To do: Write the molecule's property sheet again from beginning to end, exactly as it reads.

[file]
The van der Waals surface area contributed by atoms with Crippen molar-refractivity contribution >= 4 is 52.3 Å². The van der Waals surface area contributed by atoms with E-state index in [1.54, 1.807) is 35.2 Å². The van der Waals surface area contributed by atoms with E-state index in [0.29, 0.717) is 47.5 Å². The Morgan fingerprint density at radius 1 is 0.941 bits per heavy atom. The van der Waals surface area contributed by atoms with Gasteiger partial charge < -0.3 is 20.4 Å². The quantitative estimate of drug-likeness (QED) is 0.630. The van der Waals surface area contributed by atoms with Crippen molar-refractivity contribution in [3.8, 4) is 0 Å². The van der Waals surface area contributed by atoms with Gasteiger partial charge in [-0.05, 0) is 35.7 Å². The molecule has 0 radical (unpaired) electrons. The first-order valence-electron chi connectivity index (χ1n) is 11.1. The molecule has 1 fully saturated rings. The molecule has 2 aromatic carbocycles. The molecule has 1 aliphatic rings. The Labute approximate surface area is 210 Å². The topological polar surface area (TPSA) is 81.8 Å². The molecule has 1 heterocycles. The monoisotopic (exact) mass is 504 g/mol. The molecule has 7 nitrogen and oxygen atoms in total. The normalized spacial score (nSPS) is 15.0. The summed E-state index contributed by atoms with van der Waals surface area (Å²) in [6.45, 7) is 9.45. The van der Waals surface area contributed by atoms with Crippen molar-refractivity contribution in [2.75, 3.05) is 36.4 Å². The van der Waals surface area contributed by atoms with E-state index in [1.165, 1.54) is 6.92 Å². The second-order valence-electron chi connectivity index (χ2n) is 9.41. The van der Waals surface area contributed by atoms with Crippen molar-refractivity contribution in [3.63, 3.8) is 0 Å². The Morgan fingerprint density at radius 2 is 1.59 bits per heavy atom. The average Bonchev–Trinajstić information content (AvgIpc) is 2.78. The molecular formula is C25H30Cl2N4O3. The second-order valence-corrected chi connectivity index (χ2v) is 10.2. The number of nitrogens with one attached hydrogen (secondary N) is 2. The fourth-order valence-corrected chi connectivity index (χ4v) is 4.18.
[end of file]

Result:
The van der Waals surface area contributed by atoms with Crippen molar-refractivity contribution >= 4 is 52.3 Å². The van der Waals surface area contributed by atoms with E-state index in [1.54, 1.807) is 35.2 Å². The van der Waals surface area contributed by atoms with E-state index in [0.29, 0.717) is 47.5 Å². The Morgan fingerprint density at radius 1 is 0.941 bits per heavy atom. The van der Waals surface area contributed by atoms with Gasteiger partial charge < -0.3 is 20.4 Å². The quantitative estimate of drug-likeness (QED) is 0.630. The van der Waals surface area contributed by atoms with Crippen molar-refractivity contribution in [3.8, 4) is 0 Å². The van der Waals surface area contributed by atoms with Gasteiger partial charge in [-0.05, 0) is 35.7 Å². The molecule has 0 radical (unpaired) electrons. The first-order valence-electron chi connectivity index (χ1n) is 11.1. The molecule has 1 fully saturated rings. The molecule has 2 aromatic carbocycles. The molecule has 1 aliphatic rings. The Labute approximate surface area is 210 Å². The topological polar surface area (TPSA) is 81.8 Å². The molecule has 1 heterocycles. The monoisotopic (exact) mass is 504 g/mol. The molecule has 7 nitrogen and oxygen atoms in total. The normalized spacial score (nSPS) is 15.0. The summed E-state index contributed by atoms with van der Waals surface area (Å²) in [6.45, 7) is 9.45. The van der Waals surface area contributed by atoms with Crippen molar-refractivity contribution in [2.75, 3.05) is 36.4 Å². The van der Waals surface area contributed by atoms with E-state index in [1.165, 1.54) is 6.92 Å². The second-order valence-electron chi connectivity index (χ2n) is 9.41. The van der Waals surface area contributed by atoms with Crippen molar-refractivity contribution in [3.63, 3.8) is 0 Å². The Morgan fingerprint density at radius 2 is 1.59 bits per heavy atom. The average Bonchev–Trinajstić information content (AvgIpc) is 2.78. The molecular formula is C25H30Cl2N4O3. The second-order valence-corrected chi connectivity index (χ2v) is 10.2. The number of nitrogens with one attached hydrogen (secondary N) is 2. The fourth-order valence-corrected chi connectivity index (χ4v) is 4.18.